Play audio-only file with subtitles, possibly use some still image as stub

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Problem :

Is it possible to make mplayer display subtitles while playing an audio-only file?

I’ve already tried:

mplayer filename.mp3 -sub filename.srt

but no luck – it just doesn’t creates a viewport as soon as it sees that there is no video. -vo x11 doesn’t help either.

I know that I can convert my audio files to video files, or use some subtitle editing software such as AegiSub just for playing my files; but neither of these ways is convenient for me because I have a lot of audio files.

Solution :

How can I play audio-only file with subtitles in mplayer?

If you’re willing to be flexible on using an image as a stub and get ffmpeg involved in generating a placeholder, it can be done.

  1. Create a blank file with ffmpeg:

    ffmpeg -t 1500 -s 1024x768 -f rawvideo -pix_fmt rgb24 -r 25 -i /dev/zero silence.mpeg
    

    (via ffmpeg-user)

    -s can be whatever size you want the window

    -t should be at least as long as your audio in seconds, or the subtitles stop playing!

  2. Play the blank video, while specifying what you really want to play and the subtitles using -audiofile and -sub, eg:

    mplayer silence.mpeg -sub subtitles.srt -audiofile audio.mp3
    
  3. (optional) Tweak the video file in 1. generated to be red, or blue, or a pattern, or whatever you’d like as a background.

See subtitles in action in mplayer:

demo of mplayer

Yes, I know you can’t hear the audio in a .gif, but it does work!

Alternative in VLC

If yo prefer (or don’t have access to ffmpeg), VLC can handle audio and subtitles, eg:

vlc audio.file --sub-file subtitle_file.srt

But note that you have to select a visualisation; as subtitles won’t display over album art.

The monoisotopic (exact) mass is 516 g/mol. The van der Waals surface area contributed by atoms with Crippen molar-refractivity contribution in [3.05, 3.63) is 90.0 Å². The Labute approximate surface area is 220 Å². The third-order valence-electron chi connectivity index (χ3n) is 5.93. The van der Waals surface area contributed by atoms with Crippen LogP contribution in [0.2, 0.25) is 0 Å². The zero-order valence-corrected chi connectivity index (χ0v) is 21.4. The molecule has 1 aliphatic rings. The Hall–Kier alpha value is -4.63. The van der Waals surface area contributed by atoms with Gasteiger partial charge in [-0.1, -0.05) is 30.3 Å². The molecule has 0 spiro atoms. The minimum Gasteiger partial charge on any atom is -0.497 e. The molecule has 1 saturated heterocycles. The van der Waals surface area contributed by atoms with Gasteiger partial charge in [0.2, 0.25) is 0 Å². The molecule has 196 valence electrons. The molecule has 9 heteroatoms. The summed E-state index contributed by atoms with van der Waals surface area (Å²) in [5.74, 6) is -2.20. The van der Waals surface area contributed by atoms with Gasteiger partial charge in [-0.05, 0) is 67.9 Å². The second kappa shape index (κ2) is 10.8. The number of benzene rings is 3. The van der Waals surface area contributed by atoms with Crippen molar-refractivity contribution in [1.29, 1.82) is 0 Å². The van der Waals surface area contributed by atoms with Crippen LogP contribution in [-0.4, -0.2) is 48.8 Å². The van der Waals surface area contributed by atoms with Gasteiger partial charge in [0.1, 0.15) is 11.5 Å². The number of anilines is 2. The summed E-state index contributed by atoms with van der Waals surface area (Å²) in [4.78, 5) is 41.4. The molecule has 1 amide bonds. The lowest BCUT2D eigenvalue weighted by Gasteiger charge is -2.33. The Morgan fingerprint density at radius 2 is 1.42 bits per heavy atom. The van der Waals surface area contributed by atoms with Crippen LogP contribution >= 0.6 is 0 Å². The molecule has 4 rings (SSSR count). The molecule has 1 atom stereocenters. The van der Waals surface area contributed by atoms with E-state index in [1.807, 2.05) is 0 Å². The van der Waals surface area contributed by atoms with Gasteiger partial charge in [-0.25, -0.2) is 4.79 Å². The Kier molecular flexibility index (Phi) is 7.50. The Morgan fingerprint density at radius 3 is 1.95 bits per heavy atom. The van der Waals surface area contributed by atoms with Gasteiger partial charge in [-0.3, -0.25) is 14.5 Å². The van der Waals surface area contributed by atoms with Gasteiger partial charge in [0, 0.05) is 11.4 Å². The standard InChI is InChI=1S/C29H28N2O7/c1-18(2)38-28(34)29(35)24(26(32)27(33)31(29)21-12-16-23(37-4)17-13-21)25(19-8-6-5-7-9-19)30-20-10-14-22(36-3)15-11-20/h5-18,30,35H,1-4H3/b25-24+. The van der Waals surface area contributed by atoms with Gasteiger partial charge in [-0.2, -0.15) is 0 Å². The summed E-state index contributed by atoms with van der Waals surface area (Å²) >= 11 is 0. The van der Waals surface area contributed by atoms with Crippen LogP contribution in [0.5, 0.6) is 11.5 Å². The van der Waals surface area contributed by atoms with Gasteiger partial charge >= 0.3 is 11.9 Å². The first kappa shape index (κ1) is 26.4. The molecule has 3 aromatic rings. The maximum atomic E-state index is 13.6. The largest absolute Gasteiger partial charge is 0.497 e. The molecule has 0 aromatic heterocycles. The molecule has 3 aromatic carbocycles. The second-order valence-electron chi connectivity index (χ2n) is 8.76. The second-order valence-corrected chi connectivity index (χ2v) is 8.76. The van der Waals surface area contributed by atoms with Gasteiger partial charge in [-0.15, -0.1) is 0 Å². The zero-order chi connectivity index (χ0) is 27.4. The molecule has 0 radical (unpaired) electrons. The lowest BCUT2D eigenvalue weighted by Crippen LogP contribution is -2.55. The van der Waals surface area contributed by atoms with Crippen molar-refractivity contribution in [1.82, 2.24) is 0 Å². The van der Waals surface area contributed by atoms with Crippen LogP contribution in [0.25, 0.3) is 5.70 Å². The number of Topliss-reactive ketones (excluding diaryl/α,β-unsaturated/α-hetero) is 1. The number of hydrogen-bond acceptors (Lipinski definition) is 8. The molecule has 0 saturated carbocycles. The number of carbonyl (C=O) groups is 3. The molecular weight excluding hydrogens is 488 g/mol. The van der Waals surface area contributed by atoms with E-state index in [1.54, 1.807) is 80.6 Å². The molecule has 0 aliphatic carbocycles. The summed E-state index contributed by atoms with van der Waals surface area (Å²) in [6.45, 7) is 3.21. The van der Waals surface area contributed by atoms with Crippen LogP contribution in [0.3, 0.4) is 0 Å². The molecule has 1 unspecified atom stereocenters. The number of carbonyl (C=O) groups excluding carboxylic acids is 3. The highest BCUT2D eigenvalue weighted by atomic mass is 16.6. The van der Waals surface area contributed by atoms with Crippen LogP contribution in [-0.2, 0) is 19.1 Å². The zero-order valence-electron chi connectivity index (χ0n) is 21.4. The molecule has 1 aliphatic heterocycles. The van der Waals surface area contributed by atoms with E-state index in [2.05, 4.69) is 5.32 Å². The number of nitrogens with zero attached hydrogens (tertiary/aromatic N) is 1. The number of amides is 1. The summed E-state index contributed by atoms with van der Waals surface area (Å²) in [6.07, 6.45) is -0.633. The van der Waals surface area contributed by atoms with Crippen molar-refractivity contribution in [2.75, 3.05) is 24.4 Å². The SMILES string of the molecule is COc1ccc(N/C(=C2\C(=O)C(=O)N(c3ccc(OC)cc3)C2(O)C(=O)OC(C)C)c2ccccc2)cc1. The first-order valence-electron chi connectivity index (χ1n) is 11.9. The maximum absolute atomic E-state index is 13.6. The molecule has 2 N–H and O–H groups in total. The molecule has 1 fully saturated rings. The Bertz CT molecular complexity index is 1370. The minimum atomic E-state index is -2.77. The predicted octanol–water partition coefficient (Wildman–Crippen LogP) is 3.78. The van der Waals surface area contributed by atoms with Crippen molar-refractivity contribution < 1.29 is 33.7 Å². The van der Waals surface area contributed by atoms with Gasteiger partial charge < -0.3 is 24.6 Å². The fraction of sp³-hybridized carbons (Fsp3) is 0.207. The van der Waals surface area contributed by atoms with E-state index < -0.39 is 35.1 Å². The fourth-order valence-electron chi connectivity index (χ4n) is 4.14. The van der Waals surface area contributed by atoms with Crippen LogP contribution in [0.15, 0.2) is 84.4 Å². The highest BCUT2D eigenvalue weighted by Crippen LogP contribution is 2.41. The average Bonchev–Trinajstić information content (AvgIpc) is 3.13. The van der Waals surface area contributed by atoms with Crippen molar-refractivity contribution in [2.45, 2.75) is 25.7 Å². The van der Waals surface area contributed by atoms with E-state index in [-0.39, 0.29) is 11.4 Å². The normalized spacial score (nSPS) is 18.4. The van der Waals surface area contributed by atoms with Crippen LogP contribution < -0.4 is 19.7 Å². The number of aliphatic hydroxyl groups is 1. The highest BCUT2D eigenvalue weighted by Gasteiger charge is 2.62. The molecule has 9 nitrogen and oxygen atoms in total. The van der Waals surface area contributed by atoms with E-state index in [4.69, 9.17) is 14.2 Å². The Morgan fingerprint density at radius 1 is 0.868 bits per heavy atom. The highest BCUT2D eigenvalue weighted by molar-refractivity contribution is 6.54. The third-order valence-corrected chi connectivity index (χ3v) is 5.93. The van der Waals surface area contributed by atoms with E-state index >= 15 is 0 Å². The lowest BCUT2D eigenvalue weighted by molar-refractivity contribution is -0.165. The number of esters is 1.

Or you can do it from the interface:

demo

(credit to Chris Zabriskie for Prelude #4 from the Free Music Archive… not that you can hear it in the gif)

I have accomplished this same task with mpv in the past without needing the video file. Use:

mpv --no-audio-display --force-window --sub-file="<subfile>" "<inputfile>"

I was making simple SRT subs for each song; 3 or 4 lines of lyric per, like:

1
00:00:00,000 --> 00:00:00,000
Sample Text
Sample Text Here
Sample Text Here Again

Changing your start/stop times for how long to display, obviously. 🙂 Works great for karaoke from my laptop to this day.

If you don’t need an arbitrary image, just a solid black color, then there’s no need to create a dummy video file: you can just reinterpret /dev/zero:

mplayer /dev/zero -rawvideo format=rgb24:pal:fps=20 -demuxer rawvideo 
        -audiofile filename.mp3 -sub filename.srt

By removing format=rgb24: the background can even be made green [#008800] (along with saving some percentage of CPU usage).
However, implementing an arbitrary-colored background is kind of problematic.
For instance, one can do it by feeding the color bytes through a pipe:

perl -e 'for (;;) {syswrite(STDOUT, "x3Fx3Fx3Fx00" x (1024*1024*2))}' | 
  mplayer - -rawvideo format=rgb32:pal:fps=20 -demuxer rawvideo 
          -audiofile filename.mp3 -sub filename.srt

, but then the ability to rewind backwards is lost.
Another option is to use the geq video filter and specify a desired color in YUV space:

mplayer /dev/zero -rawvideo pal_fps=20 -demuxer rawvideo -vf geq=63:128:128 
        -audiofile filename.mp3 -sub filename.srt

This way, rewinding backwards is working, but the CPU usage of playing grows noticeably higher.

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